The crack in your being that pain inflicts is a sacred gift where openness, love, compassion, vulnerability and new inner wisdom can emerge and connect with the world. Most would agree that these qualities are seriously lacking in the male condition as a whole. Carl Jung once said that so much unnecessary suffering comes into the world because people will not accept the legitimate suffering that comes from being human. It's hard to say how much of the violence, corruption, and harmful narcissistic behavior in the world today relates to the retarded development of these abovementioned qualities in men. I had a client recently (I work as a life and career coach) who had been going through a mid-life crisis and began to see through his own cracks; he said to me, "you know, I don't think I ever even knew what compassion was before this happened". In my professional experience, there are many, many men in the world like this. Granted, this is changing and a minority of men are now embodying, even championing qualities such as empathy, compassion, and an integration of heart and head, but we have a long way to go.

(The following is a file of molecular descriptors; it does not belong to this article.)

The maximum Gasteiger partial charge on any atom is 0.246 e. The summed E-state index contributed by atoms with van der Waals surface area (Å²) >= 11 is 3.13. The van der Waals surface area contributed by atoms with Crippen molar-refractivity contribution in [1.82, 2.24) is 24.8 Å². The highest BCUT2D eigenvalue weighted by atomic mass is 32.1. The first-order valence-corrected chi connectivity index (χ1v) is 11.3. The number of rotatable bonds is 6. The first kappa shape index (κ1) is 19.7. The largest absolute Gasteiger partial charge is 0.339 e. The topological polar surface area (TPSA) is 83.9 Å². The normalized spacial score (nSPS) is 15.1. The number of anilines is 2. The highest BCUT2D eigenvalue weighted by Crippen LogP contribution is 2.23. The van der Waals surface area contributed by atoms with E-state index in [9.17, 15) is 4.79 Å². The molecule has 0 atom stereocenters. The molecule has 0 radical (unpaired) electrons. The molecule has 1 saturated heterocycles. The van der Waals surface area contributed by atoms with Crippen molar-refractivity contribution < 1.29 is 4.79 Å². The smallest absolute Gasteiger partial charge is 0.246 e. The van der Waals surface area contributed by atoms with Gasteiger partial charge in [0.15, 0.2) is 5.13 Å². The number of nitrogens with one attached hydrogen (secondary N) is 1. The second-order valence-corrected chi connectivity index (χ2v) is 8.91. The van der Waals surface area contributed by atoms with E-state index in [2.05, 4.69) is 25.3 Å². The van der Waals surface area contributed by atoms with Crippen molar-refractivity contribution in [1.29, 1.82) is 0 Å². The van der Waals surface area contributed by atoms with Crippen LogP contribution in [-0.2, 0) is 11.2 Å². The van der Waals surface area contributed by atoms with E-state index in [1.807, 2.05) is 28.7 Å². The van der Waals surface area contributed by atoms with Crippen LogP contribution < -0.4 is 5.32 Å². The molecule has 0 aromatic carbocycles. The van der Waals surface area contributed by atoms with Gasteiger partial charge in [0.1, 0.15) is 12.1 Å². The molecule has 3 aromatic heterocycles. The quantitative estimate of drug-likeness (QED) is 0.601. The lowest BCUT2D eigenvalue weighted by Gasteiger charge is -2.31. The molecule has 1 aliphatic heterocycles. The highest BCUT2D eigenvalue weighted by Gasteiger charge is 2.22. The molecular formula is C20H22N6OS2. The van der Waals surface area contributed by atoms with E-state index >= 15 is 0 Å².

Through my own recent experience with pain I found that, by allowing the pain to be and to work on me, over time, the initial physical and emotion intensity and psychological disorientation of my grieving gave way for something new. I began to see and experience and understand the gifts that the pain was bestowing upon me: a profound openness and intimacy to my essential being, heart-connection, and vulnerability. As I kept this space open and allowed these qualities to be (in fact, I didn't often have a choice) I was able to connect with others in deeper and more meaningful ways than I had previously. I noticed how the qualities I mentioned above became magnified and took on new meaning. My experience of compassion and empathy, in particular, were heightened as I was able to understand and feel in all of my being, not just my head, the suffering of those around me, my clients, community, and the world. I was tuned in a different way. I was also able to see in this state how disembodied I was from these qualities prior to this experience – unfortunately, that's how it works sometimes. I realized that part of my own healing needed to involve sharing what I was experiencing with others. That intuition was verified in my experience as several people noticed and thanked me for this new degree of openness. I even started a local men's group where men could come and learn about different perspectives on pain and it's importance in their emotional and spiritual growth (I'm still waiting for attendees, lol). Indeed, what had happened is that I allowed my wounds to become 'sacred wounds'. Now the work is to continue to honor these gifts that my pain opened me to and to cultivate a space for them to be.